Some of the best scenes in "The Hobbit" are between Bilbo and Gandalf when Gandalf is trying to persuade Bilbo to go on this journey with the Dwarves.  Bilbo is adamant that Gandalf has the wrong hobbit; Gandalf is adamant that Bilbo is not living up to his potential.  There is a moment during Gandalf's "...and subsequently invented the game of golf!" speech in the midst of all the audience laughter where Bilbo actually looks guilty and a little bit ashamed of himself.  Tell me none of you have felt that when your parents or relatives or some other authority goes on about how an ancestor or a sibling or a parent or a friend is doing/has done OH SO MUCH BETTER than you and why can't you be more like them and you're such a loser for wanting to stay behind in your comfortable chairs and filled pantries and overflowing bookshelves (yeah - this hit a little close to home. I admit it).  Even if no one has said it to you, don't you ever say it to yourself?  I do.  Lots of times. And even when Bilbo takes off out of the Shire with the Going on a Quest With Homeless Dwarves Contract fluttering behind him, he still doesn't really feel like this was such a good idea.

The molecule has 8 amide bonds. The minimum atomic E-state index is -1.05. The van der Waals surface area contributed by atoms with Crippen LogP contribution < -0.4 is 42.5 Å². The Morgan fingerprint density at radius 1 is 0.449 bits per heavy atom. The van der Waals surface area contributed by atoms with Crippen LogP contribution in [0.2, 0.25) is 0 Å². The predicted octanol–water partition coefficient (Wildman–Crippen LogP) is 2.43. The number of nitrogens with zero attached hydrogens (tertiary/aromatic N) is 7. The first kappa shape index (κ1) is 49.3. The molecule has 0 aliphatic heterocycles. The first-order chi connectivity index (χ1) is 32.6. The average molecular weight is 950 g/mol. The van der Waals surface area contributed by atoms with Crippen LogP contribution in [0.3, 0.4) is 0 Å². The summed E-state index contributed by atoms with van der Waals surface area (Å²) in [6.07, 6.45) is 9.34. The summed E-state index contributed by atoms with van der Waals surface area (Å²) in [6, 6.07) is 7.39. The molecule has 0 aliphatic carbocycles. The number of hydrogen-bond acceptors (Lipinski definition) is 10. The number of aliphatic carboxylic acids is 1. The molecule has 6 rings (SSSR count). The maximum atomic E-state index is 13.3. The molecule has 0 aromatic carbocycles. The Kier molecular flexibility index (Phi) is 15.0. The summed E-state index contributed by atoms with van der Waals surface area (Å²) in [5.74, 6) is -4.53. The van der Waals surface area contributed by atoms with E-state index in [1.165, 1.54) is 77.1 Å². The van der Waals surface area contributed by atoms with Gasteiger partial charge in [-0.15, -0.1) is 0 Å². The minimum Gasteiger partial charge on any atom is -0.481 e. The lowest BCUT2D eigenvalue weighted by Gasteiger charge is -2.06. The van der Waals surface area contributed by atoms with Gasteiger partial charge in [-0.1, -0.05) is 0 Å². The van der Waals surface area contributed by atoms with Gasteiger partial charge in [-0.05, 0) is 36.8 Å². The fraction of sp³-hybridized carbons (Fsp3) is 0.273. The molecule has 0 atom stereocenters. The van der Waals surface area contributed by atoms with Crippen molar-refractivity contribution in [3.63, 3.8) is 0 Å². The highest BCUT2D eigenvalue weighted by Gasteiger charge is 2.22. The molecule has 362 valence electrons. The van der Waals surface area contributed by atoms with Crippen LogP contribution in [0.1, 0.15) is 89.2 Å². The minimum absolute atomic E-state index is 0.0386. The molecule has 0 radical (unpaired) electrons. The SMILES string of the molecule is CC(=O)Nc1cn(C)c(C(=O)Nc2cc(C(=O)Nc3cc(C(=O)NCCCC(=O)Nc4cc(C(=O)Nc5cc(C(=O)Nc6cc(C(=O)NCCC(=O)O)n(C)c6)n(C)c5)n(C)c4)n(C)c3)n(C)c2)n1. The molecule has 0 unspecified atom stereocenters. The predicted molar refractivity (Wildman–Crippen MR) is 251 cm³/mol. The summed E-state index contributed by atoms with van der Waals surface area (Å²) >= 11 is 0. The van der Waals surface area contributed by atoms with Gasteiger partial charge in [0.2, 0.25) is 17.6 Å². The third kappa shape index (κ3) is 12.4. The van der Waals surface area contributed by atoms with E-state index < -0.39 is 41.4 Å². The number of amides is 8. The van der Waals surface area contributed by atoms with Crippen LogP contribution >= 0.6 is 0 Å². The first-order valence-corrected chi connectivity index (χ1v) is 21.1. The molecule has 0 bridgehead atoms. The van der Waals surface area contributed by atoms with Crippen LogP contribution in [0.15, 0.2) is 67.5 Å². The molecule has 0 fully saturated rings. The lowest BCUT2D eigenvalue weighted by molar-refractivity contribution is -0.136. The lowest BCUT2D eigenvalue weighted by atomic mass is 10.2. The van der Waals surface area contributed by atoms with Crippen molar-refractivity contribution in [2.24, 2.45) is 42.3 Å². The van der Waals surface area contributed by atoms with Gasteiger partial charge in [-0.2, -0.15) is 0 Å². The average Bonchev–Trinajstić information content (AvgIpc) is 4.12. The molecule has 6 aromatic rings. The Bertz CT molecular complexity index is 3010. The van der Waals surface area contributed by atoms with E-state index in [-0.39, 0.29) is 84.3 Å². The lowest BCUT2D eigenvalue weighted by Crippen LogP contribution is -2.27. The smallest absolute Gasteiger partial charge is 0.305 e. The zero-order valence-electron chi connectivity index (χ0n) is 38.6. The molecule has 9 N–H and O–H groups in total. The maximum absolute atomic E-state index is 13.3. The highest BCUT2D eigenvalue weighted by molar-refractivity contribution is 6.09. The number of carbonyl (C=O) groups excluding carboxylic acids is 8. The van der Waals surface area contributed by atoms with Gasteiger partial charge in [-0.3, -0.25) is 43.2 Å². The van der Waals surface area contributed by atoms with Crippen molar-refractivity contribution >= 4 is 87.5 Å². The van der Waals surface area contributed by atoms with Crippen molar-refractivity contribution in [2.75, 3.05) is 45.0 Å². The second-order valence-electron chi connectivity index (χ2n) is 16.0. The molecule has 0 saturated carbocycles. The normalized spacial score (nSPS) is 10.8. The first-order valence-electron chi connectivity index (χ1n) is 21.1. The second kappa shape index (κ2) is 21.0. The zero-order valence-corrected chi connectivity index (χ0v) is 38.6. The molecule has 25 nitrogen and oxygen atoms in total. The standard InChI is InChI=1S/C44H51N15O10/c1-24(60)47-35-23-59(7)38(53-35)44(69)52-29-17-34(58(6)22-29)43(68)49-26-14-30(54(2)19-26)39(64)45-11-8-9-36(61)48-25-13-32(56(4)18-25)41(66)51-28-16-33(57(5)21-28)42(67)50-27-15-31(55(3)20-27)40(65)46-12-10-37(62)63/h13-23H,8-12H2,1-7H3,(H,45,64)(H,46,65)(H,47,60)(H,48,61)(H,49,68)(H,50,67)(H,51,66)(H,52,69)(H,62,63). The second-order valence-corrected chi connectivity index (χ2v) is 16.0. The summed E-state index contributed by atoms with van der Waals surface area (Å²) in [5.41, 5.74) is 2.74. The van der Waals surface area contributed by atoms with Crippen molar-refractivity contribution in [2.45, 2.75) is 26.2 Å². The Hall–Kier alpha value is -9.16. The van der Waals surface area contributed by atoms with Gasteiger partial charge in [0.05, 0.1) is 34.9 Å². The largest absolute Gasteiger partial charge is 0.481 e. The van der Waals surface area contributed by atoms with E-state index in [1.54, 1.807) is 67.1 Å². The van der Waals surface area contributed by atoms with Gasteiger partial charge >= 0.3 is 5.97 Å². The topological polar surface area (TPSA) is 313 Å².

Set that idea aside for a moment (I'll come back to it).  I love that there is so much more stuff in this movie than what was originally in the book.  I admit that I was skeptical of stretching this story out over three movies - what if it just feels like useless padding?  But the "padding" - hell, I loved it!  Radagast the Brown was awesome!  Kind of in the neighborhood of Luna-Lovegood-Awesome - kooky and quirky and just plain fun (and damn, those rabbit can book it!  Next time someone carps about Delta High School's mascot being a rabbit, well, I'll just point out that a bunch of overgrown rabbits kicked a bunch of Wargs' asses in Race For Your Life Across Middle-Earth).  But the most memorable added-in scene came from the council between Gandalf, Elrond, Saruman and Galadriel.  I didn't know this at the time, but evidently the scenes added in actually came from Tolkien's later stories from "The Unfinished Tales," which explain a lot of behind-the-scenes stuff that was going on with the Dwarves' quest that Bilbo didn't know about.  The one line that I loved in this scene was when Gandalf is asked (and it's stupid that I don't remember who asked this) "Why the halfling?"  And Gandalf says "I don't know. But it feels right." (or something along those lines).